19155

Performance Impact of Memory Channels on Sparse and Irregular Algorithms

Oded Green, James Fox, Jeffrey Young, Jun Shirako, David Bader
NVIDIA Corporation
arXiv:1910.03679 [cs.DC], (8 Oct 2019)

@misc{green2019performance,

   title={Performance Impact of Memory Channels on Sparse and Irregular Algorithms},

   author={Oded Green and James Fox and Jeffrey Young and Jun Shirako and David Bader},

   year={2019},

   eprint={1910.03679},

   archivePrefix={arXiv},

   primaryClass={cs.DC}

}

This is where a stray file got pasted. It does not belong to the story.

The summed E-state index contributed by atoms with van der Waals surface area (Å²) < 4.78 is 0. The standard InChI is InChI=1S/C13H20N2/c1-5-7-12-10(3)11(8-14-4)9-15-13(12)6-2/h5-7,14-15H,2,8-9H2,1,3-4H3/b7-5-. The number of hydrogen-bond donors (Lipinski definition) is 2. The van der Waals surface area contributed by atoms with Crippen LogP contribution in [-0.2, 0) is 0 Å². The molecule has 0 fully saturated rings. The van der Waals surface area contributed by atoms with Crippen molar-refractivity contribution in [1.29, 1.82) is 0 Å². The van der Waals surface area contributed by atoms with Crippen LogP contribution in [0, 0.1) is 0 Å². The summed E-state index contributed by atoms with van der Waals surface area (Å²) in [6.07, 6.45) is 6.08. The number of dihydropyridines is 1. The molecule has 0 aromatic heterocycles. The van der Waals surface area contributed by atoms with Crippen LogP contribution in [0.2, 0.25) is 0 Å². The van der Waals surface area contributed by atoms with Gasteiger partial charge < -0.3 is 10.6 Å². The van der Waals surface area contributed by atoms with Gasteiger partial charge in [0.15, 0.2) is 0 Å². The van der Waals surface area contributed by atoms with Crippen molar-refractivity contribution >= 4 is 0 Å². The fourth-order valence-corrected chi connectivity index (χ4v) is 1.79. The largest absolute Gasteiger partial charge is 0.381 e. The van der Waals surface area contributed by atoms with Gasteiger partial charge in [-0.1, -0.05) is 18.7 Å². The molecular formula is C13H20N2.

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Graph processing is typically considered to be a memory-bound rather than compute-bound problem. One common line of thought is that more available memory bandwidth corresponds to better graph processing performance. However, in this work we demonstrate that the key factor in the utilization of the memory system for graph algorithms is not necessarily the raw bandwidth or even the latency of memory requests. Instead, we show that performance is proportional to the number of memory channels available to handle small data transfers with limited spatial locality. Using several widely used graph frameworks, including Gunrock (on the GPU) and GAPBS & Ligra (for CPUs), we evaluate key graph analytics kernels using two unique memory hierarchies, DDR-based and HBM/MCDRAM. Our results show that the differences in the peak bandwidths of several Pascal-generation GPU memory subsystems aren’t reflected in the performance of various analytics. Furthermore, our experiments on CPU and Xeon Phi systems demonstrate that the number of memory channels utilized can be a decisive factor in performance across several different applications. For CPU systems with smaller thread counts, the memory channels can be underutilized while systems with high thread counts can oversaturate the memory subsystem, which leads to limited performance. Finally, we model the potential performance improvements of adding more memory channels with narrower access widths than are found in current platforms, and we analyze performance trade-offs for the two most prominent types of memory accesses found in graph algorithms, streaming and random accesses.
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